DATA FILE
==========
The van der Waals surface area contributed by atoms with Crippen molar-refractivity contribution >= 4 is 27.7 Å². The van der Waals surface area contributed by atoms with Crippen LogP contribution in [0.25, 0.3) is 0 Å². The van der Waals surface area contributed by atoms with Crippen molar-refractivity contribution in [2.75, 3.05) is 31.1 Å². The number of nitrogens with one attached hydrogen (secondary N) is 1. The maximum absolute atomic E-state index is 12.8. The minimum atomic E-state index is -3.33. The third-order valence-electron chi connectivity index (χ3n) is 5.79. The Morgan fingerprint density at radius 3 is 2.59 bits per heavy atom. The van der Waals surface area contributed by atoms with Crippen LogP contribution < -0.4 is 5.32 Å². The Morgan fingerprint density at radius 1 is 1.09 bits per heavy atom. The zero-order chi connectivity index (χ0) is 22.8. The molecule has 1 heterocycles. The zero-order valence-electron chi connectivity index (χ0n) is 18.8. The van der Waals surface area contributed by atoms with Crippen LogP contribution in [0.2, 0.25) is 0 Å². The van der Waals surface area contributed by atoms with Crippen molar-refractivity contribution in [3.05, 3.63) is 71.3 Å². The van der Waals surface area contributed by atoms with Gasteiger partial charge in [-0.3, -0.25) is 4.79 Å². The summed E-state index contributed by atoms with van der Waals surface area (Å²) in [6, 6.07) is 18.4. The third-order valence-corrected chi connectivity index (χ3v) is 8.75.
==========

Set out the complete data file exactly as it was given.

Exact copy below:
The van der Waals surface area contributed by atoms with Crippen molar-refractivity contribution >= 4 is 27.7 Å². The van der Waals surface area contributed by atoms with Crippen LogP contribution in [0.25, 0.3) is 0 Å². The van der Waals surface area contributed by atoms with Crippen molar-refractivity contribution in [2.75, 3.05) is 31.1 Å². The number of nitrogens with one attached hydrogen (secondary N) is 1. The maximum absolute atomic E-state index is 12.8. The minimum atomic E-state index is -3.33. The third-order valence-electron chi connectivity index (χ3n) is 5.79. The Morgan fingerprint density at radius 3 is 2.59 bits per heavy atom. The van der Waals surface area contributed by atoms with Crippen LogP contribution < -0.4 is 5.32 Å². The Morgan fingerprint density at radius 1 is 1.09 bits per heavy atom. The zero-order chi connectivity index (χ0) is 22.8. The molecule has 1 heterocycles. The zero-order valence-electron chi connectivity index (χ0n) is 18.8. The van der Waals surface area contributed by atoms with Crippen LogP contribution in [0.2, 0.25) is 0 Å². The van der Waals surface area contributed by atoms with Crippen molar-refractivity contribution in [3.05, 3.63) is 71.3 Å². The van der Waals surface area contributed by atoms with Gasteiger partial charge in [-0.3, -0.25) is 4.79 Å². The summed E-state index contributed by atoms with van der Waals surface area (Å²) in [6, 6.07) is 18.4. The third-order valence-corrected chi connectivity index (χ3v) is 8.75.